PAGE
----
On June 23rd, 2016, 51.9 percent of voters in the United Kingdom opted to leave the European Union. The surprise victory for “Brexit” narrowly edged out the 48.1 percent of UK voters who wished for the country to remain in the EU. In the wake of this new political reality, lawmakers across the UK and Europe are rushing to figure out what the next step is. Senior German politicians, for one, are suggesting offering young British nationals dual citizenship so as to not leave them out of the EU.

In a report by The Guardian, German Vice Chancellor Sigmar Gabriel announced that he would bring up the idea of dual citizenship in next year’s German elections. While dual citizenships are forbidden in Germany to non-EU citizens, Sigmar believes this will help young British nationals who overwhelmingly voted to remain in the EU.

“Let’s offer [dual citizenship] to the young Britons living in Germany, Italy or France so that they can remain EU citizens,” Gabriel said at a recent meeting of his Social Democratic Party. “It’s a good sign that the youth of Great Britain are more clever than their bizarre political elite…For that reason we can’t raise our drawbridge on [Britain’s young generation].”

The opposition Green Party is also calling for easier access to German passports for young British citizens currently residing in the country. This news follows reports that premier of the German state of Hesse, Volker Bouffier, told a German newspaper that “quite a number of Brits” are currently applying for German citizenship.

The Conservative government of the United Kingdoms called for a referendum to see whether or not the country would remain in the EU. The campaign between Leave and Remain deeply divided citizens and politicians across traditional party lines. Even Conservative Prime Minister David Cameron broke rank with some of the more vocal members of his party to campaign on behalf of the remain in EU side of the vote. Ultimately, the voters of the Leave EU campaign won, the British economy quickly went into free fall, Cameron resigned as Prime Minister, and Leave leader Boris Johnson declined to run for the Prime Minister office many expected him to take up after Cameron’s resignation.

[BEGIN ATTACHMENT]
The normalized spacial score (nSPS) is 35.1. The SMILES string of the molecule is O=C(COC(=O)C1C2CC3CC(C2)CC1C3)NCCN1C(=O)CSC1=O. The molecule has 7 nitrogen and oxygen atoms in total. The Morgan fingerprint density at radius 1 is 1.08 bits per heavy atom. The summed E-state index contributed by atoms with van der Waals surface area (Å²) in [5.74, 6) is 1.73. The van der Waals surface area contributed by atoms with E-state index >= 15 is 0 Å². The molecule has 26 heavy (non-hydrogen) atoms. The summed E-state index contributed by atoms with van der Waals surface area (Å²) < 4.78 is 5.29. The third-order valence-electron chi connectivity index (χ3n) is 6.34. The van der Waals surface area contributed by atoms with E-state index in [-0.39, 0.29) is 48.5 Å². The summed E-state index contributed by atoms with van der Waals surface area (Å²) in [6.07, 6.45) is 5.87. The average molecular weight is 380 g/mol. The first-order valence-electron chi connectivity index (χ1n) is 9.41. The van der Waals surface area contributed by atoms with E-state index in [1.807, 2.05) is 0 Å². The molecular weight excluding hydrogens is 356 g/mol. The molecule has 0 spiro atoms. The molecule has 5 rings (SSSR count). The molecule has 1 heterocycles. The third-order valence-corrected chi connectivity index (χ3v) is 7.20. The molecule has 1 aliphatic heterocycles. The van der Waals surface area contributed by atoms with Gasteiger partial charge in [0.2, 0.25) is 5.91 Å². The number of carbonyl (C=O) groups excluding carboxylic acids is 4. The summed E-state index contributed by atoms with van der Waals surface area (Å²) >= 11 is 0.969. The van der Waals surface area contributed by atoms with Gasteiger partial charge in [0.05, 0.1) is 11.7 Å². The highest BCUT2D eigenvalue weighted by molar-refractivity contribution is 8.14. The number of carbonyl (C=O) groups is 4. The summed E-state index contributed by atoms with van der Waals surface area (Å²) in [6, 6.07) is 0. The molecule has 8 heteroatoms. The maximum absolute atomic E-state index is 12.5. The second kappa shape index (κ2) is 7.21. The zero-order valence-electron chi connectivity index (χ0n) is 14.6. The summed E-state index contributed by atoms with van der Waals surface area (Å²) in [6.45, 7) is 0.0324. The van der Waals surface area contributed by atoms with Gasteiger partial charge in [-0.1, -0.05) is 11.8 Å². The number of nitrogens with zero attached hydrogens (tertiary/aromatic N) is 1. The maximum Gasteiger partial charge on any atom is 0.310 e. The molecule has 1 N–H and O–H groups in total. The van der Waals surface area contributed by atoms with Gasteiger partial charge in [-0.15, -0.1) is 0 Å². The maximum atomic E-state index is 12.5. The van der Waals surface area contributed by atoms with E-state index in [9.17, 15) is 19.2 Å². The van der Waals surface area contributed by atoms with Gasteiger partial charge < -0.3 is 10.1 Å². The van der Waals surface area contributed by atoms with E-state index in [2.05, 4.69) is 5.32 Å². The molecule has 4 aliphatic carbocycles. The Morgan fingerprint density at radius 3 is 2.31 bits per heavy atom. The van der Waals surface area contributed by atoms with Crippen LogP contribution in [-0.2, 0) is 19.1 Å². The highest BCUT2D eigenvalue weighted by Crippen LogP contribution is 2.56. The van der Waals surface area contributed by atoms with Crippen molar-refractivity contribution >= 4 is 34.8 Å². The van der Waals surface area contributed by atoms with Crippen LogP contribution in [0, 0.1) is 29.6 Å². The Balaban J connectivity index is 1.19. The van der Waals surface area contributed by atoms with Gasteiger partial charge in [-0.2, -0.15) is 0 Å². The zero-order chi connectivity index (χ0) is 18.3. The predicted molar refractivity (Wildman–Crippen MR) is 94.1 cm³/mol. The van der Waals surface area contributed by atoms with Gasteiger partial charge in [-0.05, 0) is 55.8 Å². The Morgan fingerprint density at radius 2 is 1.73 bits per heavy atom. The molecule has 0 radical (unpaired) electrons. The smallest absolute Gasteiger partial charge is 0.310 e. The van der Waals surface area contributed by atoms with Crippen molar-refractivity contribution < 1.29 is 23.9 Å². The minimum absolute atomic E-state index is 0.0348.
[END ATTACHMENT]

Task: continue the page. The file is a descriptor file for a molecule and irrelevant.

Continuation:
In particular, younger, urban voters — along with voters from Scotland and Northern Ireland — chose overwhelmingly to stay in the EU. Older voters in low socio-economic areas voted to leave. Brexit was quickly met with a variety of responses from regretful voters who chose Leave, to calls for a second referendum many believe will yield a strong Remain victory. The Leave campaign has also come under fire for walking back on key promises they made during the campaign, including how funds no longer going to EU membership will be allocated in the UK.

Despite this, many Conservative leaders of the Leave campaign are making promises that the protected status of British nationals currently living abroad in EU member states will be a top priority for the exit negotiations. As of now the UK still hasn’t triggered the necessary procedures for a formal withdrawal from the EU, as Europe continues to reel from the landmark decision.